Master your time, not just manage it, by focusing on what's important.

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We all have so much to do. Worse, it seems that the more we accomplish, the more work we are given. Imagine waving a magic wand that allows you to finish eight hours’ worth of work in only seven. What would happen to that extra hour?

You know the answer: It would just fill up with more work. You wouldn’t be “ahead.”

It’s not that you shouldn’t try to, say, keep a to-do list, streamline repetitive tasks and batch related ones, organize your projects in order of importance, declutter your workspace, and in general, work smarter, not harder.

But no matter how efficient you make yourself, you still find you have more tasks than you can manage.

You only have so many hours in a day! So use them wisely by learning to master your time, not just manage it. How? By focusing on what’s important, learning to say no, and reining in “urgent” tasks.

What’s an “urgent” task? Hint: They are often announced by bells — the pinging of an email, the chiming of a text, the ringing of a phone. Not only do these ding-dongs keep us from doing real, productive work, they also put us in reactive mode. We are always putting out fires, never building systems to prevent those fires in the first place.

So, where you can, eliminate bells. Check your email only at set times, let voicemail answer your phone, and turn off automatic notifications. Then designate a time for dealing with them — an hour just before or after lunch, for example. You’re not ignoring these tasks. You are just addressing them in the most efficient and least intrusive way possible.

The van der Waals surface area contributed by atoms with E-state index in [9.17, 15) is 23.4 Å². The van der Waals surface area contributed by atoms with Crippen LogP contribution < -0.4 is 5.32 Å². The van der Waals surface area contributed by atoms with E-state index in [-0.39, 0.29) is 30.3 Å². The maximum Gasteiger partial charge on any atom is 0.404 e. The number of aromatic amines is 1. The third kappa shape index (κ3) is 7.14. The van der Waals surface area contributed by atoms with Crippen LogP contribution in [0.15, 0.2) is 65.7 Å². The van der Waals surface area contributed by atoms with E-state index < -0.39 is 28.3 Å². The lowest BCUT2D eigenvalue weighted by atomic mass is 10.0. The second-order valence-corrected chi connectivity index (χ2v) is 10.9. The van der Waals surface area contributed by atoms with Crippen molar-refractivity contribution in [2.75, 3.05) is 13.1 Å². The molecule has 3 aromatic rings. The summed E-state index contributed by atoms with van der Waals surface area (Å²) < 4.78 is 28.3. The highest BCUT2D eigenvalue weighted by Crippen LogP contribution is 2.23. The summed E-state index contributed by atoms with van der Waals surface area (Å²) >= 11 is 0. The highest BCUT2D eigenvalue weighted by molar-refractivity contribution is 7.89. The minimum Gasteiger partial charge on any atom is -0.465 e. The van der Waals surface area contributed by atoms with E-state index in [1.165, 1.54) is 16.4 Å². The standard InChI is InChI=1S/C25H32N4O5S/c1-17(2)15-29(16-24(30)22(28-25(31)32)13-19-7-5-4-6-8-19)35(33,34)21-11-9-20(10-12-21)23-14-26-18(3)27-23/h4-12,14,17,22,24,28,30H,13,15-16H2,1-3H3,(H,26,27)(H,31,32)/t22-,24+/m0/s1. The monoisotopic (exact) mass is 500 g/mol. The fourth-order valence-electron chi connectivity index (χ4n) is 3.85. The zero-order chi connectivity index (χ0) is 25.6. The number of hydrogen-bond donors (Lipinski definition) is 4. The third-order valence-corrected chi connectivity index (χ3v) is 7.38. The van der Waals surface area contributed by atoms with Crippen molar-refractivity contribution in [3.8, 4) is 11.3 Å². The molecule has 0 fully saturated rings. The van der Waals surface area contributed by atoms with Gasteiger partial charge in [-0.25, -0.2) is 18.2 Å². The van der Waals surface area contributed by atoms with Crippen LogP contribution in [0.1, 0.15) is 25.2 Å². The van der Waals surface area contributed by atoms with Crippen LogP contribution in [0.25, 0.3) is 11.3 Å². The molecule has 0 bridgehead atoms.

Next, work on your ability to say no. You really don’t have to volunteer for every committee or attend every luncheon or respond to every request for input or advice. We want to be nice people who say “yes” but here’s a little secret: People who have harnessed the knack of saying “no” are more respected by work colleagues.

Once you’ve wrestled the so-called urgent tasks into submission and learned to say no, focus on what’s important — whether it’s creating a new product, building a bridge, developing a lesson plan or preparing an agenda.

This is your real work. Treat it as the high-priority, truly urgent activity it is!

Karen Burns is the author of The Amazing Adventures of Working Girl: Real-Life Career Advice You Can Actually Use. Email her at